In this wrenching coming-of-age story more than a decade in the making, Craig Silvey grabs readers by the throat from his opening sentence, and whip-lashes us through the full gamut of emotions as he unspools a tale of childhood trauma and identity.
You won’t read it on the blurb, but Sam Watson, the protagonist of “Honeybee,” is a young trans woman struggling to navigate the world, saddled with the scars of her excruciating childhood. It’s impossible to honestly discuss the novel without “exposing” Sam’s trans identity, which makes its concealment slightly discomforting. The identity of cisgender characters is never obfuscated in media, and doing so in this instance presents the revelation of Sam’s as a spectacle, manufactured as a bombshell, in a narrative that manages a nuanced and compassionate depiction of an adolescent seeking vindication of her self.
We meet fourteen-year-old Sam as she walks onto the Clayton Road overpass in Perth, determined to launch herself onto the road below, pausing momentarily when she spots an old man, Vic, smoking a cigarette, also on the wrong side of the railing. They form an unlikely friendship, which has a lasting impact on Sam, and leads to a series of similarly unconventional but indispensable friendships with the daughter of Vic’s neighbours, Aggie, and drag queen Bella Fitzgerald.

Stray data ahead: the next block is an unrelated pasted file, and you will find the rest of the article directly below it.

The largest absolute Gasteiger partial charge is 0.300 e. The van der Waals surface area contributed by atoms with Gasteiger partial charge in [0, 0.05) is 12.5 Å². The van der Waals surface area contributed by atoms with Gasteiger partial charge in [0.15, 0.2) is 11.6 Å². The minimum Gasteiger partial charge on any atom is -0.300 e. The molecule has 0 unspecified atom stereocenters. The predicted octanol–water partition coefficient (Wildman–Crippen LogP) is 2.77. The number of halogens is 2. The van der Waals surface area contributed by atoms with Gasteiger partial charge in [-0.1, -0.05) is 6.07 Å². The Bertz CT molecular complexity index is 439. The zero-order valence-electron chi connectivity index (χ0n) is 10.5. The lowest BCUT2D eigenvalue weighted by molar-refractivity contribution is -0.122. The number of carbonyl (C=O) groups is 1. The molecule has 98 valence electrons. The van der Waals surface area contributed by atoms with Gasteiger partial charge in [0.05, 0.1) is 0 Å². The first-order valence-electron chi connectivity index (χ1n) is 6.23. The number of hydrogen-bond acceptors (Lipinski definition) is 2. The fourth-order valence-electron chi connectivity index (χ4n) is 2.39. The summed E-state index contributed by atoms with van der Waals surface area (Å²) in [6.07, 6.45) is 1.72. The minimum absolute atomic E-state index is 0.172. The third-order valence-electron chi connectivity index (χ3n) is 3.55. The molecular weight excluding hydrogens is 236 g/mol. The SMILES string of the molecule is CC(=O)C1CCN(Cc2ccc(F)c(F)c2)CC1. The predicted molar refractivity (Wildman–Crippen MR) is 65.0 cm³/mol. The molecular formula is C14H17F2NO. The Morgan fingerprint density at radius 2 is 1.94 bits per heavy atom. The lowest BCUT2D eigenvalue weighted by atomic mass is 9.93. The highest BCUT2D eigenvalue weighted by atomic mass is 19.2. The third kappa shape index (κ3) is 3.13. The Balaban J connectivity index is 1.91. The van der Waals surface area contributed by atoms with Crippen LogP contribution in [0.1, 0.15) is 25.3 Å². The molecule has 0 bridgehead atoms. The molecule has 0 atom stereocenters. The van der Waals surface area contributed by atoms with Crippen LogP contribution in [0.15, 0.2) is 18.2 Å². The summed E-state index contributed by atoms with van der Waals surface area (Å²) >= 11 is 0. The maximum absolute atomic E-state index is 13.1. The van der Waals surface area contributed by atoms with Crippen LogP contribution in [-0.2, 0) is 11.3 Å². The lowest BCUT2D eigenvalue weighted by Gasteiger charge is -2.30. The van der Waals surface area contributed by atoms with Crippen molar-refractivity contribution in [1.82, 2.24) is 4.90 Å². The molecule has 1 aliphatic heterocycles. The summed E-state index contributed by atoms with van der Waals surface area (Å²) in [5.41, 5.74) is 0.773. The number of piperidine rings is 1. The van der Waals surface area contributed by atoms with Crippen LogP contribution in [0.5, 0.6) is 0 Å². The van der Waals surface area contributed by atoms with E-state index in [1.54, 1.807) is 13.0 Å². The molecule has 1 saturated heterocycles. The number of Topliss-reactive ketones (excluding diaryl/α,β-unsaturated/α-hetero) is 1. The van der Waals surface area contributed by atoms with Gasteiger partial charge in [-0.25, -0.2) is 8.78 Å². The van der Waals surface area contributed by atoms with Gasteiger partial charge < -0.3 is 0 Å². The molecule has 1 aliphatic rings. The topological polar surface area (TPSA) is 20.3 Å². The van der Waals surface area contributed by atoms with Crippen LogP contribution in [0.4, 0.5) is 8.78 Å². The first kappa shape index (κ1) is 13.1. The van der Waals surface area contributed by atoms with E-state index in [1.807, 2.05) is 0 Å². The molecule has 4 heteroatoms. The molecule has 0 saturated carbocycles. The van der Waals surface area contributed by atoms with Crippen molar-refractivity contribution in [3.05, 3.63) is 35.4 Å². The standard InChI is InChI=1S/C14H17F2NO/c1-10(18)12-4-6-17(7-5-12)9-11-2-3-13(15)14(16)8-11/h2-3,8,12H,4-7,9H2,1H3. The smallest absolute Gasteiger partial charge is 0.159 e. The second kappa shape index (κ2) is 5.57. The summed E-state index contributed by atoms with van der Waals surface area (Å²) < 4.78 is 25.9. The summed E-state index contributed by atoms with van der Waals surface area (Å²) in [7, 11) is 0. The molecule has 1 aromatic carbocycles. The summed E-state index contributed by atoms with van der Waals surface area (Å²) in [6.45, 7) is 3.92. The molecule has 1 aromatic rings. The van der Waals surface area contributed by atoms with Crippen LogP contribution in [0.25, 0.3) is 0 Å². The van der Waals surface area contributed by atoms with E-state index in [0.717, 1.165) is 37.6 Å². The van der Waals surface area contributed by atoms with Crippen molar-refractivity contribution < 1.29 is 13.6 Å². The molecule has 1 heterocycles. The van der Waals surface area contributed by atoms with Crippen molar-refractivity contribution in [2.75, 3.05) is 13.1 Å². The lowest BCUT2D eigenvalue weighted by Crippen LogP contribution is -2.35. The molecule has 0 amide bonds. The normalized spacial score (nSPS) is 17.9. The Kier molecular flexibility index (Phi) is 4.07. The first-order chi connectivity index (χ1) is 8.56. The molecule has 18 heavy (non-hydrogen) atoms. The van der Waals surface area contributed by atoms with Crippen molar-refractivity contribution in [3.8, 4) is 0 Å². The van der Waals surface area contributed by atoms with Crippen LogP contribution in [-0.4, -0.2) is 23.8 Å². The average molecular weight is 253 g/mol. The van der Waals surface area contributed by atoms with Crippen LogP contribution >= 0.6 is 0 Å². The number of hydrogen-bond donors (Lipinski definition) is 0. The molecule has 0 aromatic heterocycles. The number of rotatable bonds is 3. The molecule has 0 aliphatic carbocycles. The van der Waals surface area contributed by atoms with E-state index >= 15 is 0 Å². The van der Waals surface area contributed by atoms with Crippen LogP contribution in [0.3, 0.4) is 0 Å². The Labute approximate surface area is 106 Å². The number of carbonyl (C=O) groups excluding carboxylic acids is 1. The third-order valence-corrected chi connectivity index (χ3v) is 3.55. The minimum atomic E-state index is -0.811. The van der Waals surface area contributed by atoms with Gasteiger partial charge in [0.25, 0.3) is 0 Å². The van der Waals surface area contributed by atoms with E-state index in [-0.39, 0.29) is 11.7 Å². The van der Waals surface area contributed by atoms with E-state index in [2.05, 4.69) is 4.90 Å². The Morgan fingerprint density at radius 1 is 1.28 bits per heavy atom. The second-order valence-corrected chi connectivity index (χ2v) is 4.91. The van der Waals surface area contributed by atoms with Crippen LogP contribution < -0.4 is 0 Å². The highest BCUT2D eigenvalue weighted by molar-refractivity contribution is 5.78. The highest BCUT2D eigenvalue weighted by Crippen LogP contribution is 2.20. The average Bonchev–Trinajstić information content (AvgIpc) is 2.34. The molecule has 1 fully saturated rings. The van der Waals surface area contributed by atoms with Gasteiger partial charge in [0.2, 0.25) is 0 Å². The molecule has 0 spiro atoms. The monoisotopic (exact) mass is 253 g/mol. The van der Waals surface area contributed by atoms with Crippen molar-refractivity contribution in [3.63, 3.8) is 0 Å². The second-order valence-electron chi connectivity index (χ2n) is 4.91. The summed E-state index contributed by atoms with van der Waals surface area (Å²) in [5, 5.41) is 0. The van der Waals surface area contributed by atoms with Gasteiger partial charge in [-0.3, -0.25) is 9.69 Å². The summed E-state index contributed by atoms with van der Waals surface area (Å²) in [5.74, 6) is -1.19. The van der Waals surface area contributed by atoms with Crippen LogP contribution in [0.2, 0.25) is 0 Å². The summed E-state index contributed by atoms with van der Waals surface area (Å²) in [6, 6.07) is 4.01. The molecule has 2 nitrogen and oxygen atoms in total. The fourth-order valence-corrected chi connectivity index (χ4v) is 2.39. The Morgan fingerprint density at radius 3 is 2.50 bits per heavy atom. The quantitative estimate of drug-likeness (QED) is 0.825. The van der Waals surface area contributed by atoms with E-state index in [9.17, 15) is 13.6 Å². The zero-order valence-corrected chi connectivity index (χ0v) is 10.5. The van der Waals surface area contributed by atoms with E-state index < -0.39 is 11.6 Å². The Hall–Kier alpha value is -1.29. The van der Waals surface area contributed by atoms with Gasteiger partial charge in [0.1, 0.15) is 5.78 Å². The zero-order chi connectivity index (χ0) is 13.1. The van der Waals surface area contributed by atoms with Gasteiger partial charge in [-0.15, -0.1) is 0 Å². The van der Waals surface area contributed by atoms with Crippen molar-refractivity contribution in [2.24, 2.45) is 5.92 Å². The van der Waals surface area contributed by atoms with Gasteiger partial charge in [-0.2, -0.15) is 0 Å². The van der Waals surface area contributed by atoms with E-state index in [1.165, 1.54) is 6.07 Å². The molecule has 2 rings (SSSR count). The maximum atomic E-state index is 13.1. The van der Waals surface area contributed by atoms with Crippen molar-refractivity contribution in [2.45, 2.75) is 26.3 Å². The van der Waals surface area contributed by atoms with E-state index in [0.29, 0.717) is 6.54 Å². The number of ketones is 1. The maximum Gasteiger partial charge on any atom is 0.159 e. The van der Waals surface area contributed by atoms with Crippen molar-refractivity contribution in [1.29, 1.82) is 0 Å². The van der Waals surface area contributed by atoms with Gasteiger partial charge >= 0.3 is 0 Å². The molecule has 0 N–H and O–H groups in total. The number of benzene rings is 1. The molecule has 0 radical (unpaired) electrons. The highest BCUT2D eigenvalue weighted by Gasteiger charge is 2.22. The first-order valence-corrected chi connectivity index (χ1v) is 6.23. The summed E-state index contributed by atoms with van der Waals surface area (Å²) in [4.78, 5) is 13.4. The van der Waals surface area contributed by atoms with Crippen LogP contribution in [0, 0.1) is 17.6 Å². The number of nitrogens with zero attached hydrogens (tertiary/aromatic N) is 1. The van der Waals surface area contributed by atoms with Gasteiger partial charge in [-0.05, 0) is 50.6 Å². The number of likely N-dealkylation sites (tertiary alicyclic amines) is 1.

Through a series of flashbacks we discover Sam’s grievous past. She is the only child of a mother who fell pregnant at nineteen, and raised Sam alone, funnelling her loneliness into drugs and alcohol; until she met Steve, a con artist (and the epitome of toxic masculinity) who terrorised Sam for her loathing of outdated masculine pursuits. Sam’s unreserved (and undeserved) loyalty to her mother is truly heartbreaking. Silvey’s rendering of this relationship is exquisite.
That a straight white man has chosen to examine trauma through a trans character warrants unpacking and discussion. I can’t vouch for its authenticity of voice. But I can attest to its devastating portrait of depression, abuse and self-mutilation. I can say that “Honeybee” moved me to tears, that I couldn’t put it down, and that I won’t soon forget it.
Publisher: Allen & Unwin
Imprint: Allen & Unwin
Pub Date: September 2020
Page Extent: 432
Format:Paperback – C format